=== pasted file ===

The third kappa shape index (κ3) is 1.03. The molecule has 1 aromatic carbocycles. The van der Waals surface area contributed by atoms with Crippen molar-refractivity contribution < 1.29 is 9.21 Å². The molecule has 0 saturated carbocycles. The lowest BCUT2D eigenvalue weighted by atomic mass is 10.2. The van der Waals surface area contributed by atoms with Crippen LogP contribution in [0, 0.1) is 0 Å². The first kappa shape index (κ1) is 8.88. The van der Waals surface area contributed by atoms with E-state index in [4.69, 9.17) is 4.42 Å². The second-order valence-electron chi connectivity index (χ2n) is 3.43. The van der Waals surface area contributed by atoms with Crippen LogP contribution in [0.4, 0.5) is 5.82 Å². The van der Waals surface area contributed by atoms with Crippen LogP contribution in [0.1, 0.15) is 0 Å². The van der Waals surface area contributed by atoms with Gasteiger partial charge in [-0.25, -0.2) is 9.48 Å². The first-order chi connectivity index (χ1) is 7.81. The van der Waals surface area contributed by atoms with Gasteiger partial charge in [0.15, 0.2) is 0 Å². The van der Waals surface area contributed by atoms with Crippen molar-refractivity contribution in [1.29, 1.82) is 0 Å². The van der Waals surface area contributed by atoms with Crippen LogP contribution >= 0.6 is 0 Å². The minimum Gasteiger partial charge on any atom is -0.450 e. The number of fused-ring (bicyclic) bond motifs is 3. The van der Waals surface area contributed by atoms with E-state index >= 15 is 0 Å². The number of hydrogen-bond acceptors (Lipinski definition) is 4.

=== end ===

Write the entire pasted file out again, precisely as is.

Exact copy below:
The third kappa shape index (κ3) is 1.03. The molecule has 1 aromatic carbocycles. The van der Waals surface area contributed by atoms with Crippen molar-refractivity contribution < 1.29 is 9.21 Å². The molecule has 0 saturated carbocycles. The lowest BCUT2D eigenvalue weighted by atomic mass is 10.2. The van der Waals surface area contributed by atoms with Crippen LogP contribution in [0, 0.1) is 0 Å². The first kappa shape index (κ1) is 8.88. The van der Waals surface area contributed by atoms with E-state index in [4.69, 9.17) is 4.42 Å². The second-order valence-electron chi connectivity index (χ2n) is 3.43. The van der Waals surface area contributed by atoms with Crippen LogP contribution in [0.4, 0.5) is 5.82 Å². The van der Waals surface area contributed by atoms with Crippen LogP contribution in [0.1, 0.15) is 0 Å². The van der Waals surface area contributed by atoms with Gasteiger partial charge in [-0.25, -0.2) is 9.48 Å². The first-order chi connectivity index (χ1) is 7.81. The van der Waals surface area contributed by atoms with Gasteiger partial charge in [0.15, 0.2) is 0 Å². The van der Waals surface area contributed by atoms with Crippen molar-refractivity contribution in [1.29, 1.82) is 0 Å². The van der Waals surface area contributed by atoms with Crippen LogP contribution >= 0.6 is 0 Å². The minimum Gasteiger partial charge on any atom is -0.450 e. The number of fused-ring (bicyclic) bond motifs is 3. The van der Waals surface area contributed by atoms with E-state index >= 15 is 0 Å². The number of hydrogen-bond acceptors (Lipinski definition) is 4.